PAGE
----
Best Practices for Managing a Cold Storage Warehouse

June 7, 2022

Cold storage warehouses experience many problems from constant exposure to cold temperatures. This is uncomfortable for the employees who work there and can cause rashes and other medical issues, but it can also wreak havoc on the equipment and systems inside.

But beyond discomfort and damage to machinery, the essential thing about cold storage warehouses is that they keep temperature-sensitive products safe.

Follow the best practices below to help a cold storage warehouse and keep your products safe (and your workers comfortable). Let’s discuss some of the basic cold storage warehouse requirements.

1. Adopt automation

Cold storage, or refrigerated warehouse space, is more expensive than other options. Energy, land, and labour costs continue to rise; cold storage users are looking for ways to control these costs. Dense pallet racking systems and pallet shuttles can help make optimal use of vertical space in a cold storage facility. Using high-density pallet racking and AGVs, along with automated depalletisers and palletisers, it’s possible to optimize vertical space in cold storage units. This can save money while also reducing the need for many warehouse employees.

2. Optimum temperature maintenance

Cold storage warehouses store many different products, each with its temperature requirements. For example, vegetables need to be stored at temperatures below 12°C, while ice cream must be kept at –23°C. The difficulty of keeping all these items in the same cold storage can be dealt with by creating a barrier between the respective temperature zones. If a warehouse needs multiple temperature zones or store product types change periodically, one option is to install modular insulated curtain walls. These can be set up in and moved from one building to another as required.

3. Minimise heat loss

In a cold storage unit, there are different temperature zones. It is essential to ensure that heat loss does not occur in any part of the warehouse so that no high-temperature areas are next to lower-temperature zones. When new products enter the storage area, it’s also necessary to reconfigure the warehouse. High-speed or rapid doors allow unhindered access to people and vehicles to all site areas while still maintaining proper temperatures.

4. Use appropriate equipment

To perform their functions, the following tools, machines, and cold storage warehouse equipment are used in a cold storage warehouse: barcode scanners, computers, sensors, forklifts, and pallet jacks. To operate these devices in low temperatures, they should be designed or modified accordingly. For example, touchscreens become hard to work with when gloves are worn. Touchscreens increase their sensitivity to being responsive enough for use with gloves on. Scanning devices have large buttons that can be felt through gloves, and electric forklifts are designed with seals to withstand condensation resulting from temperature changes.

5. Ensuring employee’s safety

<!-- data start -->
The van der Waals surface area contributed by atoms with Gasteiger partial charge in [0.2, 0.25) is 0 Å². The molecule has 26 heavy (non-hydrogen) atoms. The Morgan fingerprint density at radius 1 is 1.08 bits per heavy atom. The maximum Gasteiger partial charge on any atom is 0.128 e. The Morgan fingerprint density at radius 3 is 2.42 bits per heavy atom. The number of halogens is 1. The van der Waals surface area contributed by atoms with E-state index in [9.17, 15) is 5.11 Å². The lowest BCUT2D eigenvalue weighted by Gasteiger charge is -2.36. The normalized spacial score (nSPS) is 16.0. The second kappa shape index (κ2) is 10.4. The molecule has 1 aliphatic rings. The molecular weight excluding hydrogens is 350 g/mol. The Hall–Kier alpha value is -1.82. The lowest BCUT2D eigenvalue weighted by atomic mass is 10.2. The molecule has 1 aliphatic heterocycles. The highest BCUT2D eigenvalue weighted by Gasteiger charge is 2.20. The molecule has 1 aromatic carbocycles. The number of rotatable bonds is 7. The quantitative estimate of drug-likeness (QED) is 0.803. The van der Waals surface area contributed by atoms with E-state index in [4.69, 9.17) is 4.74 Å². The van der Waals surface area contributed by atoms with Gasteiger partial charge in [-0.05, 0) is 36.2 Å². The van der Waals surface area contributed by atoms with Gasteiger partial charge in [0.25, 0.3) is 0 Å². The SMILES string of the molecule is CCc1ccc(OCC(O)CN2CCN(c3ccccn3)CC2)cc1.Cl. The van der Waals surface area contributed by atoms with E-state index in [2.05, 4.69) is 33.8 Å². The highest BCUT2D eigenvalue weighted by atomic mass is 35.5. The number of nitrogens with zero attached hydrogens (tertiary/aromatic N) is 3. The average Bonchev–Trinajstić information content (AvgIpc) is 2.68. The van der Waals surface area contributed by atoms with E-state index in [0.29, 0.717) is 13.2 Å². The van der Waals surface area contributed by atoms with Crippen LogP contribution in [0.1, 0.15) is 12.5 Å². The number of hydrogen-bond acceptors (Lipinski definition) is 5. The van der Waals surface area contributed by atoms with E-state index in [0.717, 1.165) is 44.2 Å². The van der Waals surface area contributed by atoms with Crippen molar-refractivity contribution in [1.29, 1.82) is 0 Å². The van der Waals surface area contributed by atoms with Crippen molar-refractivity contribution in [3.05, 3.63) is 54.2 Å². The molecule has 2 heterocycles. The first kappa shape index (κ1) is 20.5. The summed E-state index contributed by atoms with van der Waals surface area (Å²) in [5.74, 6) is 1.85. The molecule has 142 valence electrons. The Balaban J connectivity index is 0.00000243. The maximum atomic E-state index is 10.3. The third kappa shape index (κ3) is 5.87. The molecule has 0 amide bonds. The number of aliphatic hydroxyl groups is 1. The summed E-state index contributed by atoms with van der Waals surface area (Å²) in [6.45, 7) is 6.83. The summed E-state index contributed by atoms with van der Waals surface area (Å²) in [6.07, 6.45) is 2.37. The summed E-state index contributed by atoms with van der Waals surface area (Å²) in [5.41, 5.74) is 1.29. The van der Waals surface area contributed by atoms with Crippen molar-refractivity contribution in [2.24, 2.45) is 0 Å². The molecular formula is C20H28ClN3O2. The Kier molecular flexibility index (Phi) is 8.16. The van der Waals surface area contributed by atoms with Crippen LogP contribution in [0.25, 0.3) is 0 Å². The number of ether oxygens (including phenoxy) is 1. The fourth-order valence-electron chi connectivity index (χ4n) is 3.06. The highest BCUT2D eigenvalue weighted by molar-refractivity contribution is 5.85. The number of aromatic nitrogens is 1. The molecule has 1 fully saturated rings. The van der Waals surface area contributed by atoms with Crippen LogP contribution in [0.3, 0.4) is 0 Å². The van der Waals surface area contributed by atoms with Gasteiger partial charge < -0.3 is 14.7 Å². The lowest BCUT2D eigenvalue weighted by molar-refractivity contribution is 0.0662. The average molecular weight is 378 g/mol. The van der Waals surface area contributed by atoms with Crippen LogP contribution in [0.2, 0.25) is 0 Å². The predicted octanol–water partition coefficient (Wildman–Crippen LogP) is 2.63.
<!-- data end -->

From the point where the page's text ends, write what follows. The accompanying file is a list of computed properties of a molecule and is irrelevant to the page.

Providing personal equipment for employees at cold storage facilities is necessary to ensure their safety and the smooth functioning of the cold storage unit. Insulated coats, pants, gloves, and other gear help keep workers warm in cold storage warehouses. Also, training employees for their safety is a must at every step. For example, opening doors to let in warmer air may compromise temperature protocols and cause refrigerated air to be lost from the facility. Therefore, it is best to train workers well and ensure they have access to all of the appropriate equipment they need for a cold storage zone.

6. Manage energy demand

When it comes to energy efficiency, cold storage presents a unique challenge. Not only does cold storage require energy to heat or cool the environment—and often both—but high temperatures can also severely damage perishable goods. The trick is keeping the temperature just right while minimising energy consumption. You must employ innovative control techniques that work with sensors that can monitor temperature, humidity, and other factors.

7. Keeping proper record

Keeping an accurate description of the details of cold storage warehouse temperatures is an essential practice because temperature fluctuations can cause problems for perishable goods. Temperature sensors help in this process by automatically recording the temperature and triggering alarms if a problem arises. RFID tracking allows information about products to be linked with their cartons at the load unit level without scanning every carton, which makes it easier to maintain records.

8. Maintain a contingency plan

Even with the best technology, you should work closely with your transportation partners to devise contingency plans. These plans must detail how you respond if something unexpected happens to your shipment. It is also essential to cultivate a strong partnership with your cold storage people. If a truck breaks down or a refrigeration unit stops working, everyone involved must be ready to respond immediately.


Implementing such practices might not yield instant results, but it can pay off substantially over time when even a minor improvement is consistently applied. Also, if you are looking for a manufacturer for warehouse equipment in Australia, you may contact Speedrack.